In this instructable, I will be showing how to make ceramic planters, or containers without all the hassle of getting a kiln, throwing mud, making a mess, etc. While a great art form, why not make life easy and make them out of readily available material (cardboard)? With some creative painting techniques and basic "planter" forms, you can have as many containers as you want to make. Let's get started!
Step 1: Tools and Materials
Standard cutting tools such as: box cutter, utility knife, craft knife, scalpel, etc. A straight edge is needed to make long cuts, and some white glue and/or tacky glue. And the primary material is corrugated cardboard. I use kraft paper (grocery bags) as a covering material which will be shown in a later step. To finish the items, craft acrylic paints are used. So not only are we saving on those things mentioned in step one, we are reusing or recycling these materials. It's a very inexpensive way to be creative and be green at the same time.
Step 2: Design and Make the Container(s) You Want
I show a shallow container with angled sides and a rim, or lip, around the top edge. This container will be finished in a dark green/black pattern that mimics marble or glazed ceramics. Follow the pictures for complete instructions. All dimensions are arbitrary, that is, you can make them as small or as large as you want by varying all measurements.
Step 3: Making Containers, Part II
To make the top lip or rim around the container, cut a strip of cardboard to about 1in. in width. This piece is covered with craft paper as shown so that it appears to be a solid form. We want to "lose" the cardboard look for sure.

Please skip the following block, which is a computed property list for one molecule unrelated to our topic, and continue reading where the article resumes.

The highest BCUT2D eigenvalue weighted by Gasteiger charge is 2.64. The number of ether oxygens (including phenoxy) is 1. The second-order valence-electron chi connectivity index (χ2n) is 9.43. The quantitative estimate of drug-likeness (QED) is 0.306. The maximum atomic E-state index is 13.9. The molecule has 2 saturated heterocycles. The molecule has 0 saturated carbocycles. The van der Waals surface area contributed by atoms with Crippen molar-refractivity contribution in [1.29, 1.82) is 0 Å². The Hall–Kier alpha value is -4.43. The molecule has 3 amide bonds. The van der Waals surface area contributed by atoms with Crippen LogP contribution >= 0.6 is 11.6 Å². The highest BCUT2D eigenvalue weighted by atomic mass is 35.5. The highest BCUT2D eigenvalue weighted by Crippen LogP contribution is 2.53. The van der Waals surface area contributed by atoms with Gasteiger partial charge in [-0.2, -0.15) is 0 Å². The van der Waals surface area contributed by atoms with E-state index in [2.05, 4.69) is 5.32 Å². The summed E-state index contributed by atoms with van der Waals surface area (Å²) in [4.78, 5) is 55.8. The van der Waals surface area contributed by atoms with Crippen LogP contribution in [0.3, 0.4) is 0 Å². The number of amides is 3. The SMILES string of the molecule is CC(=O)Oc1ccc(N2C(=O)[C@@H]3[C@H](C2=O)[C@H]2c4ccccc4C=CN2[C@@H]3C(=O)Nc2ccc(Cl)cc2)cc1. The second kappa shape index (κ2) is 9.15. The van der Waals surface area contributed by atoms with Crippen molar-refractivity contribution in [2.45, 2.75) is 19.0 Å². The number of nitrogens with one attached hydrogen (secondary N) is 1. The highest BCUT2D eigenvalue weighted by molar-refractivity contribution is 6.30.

Step 4: Make Different Sizes and Styles
I have added two more planters to show the versatility of this method. A more rectangle form with wood dowel feet is seen, and then a simple small, terra cotta planter to be used as a small desert diorama.
Step 5: Finishing, or Painting, the Products
Use water based acrylic paints to insure rapid drying. When painting on the cardboard, the paint dries very rapidly, and in no more than 5 to 10 minutes you can proceed to the next stage. More than one coat of paint is needed for total coverage, but I start with a primer coat, and then add to that. Decorative painting, or faux treatment can be considered an additional coat. To do this last step, I use a sea sponge cut to a manageable size.
Step 6: Add Your Flowers, or Other Items to the Containers
As you can see, I used some paper flowers as props to display my planters. These flowers are made of paper, and are to be the subject of a future instructable. I thought that a bonzai plant and or a Budda figurine would go good with the dark planter. It is seen with a Chinese character to suggest an oriental theme.
Step 7: Display Your Handiwork
Since they are "planters" flowers will go nicely. Also, to give it some additional Oriental flavor, dispaly some statuary, in this instance some buddas!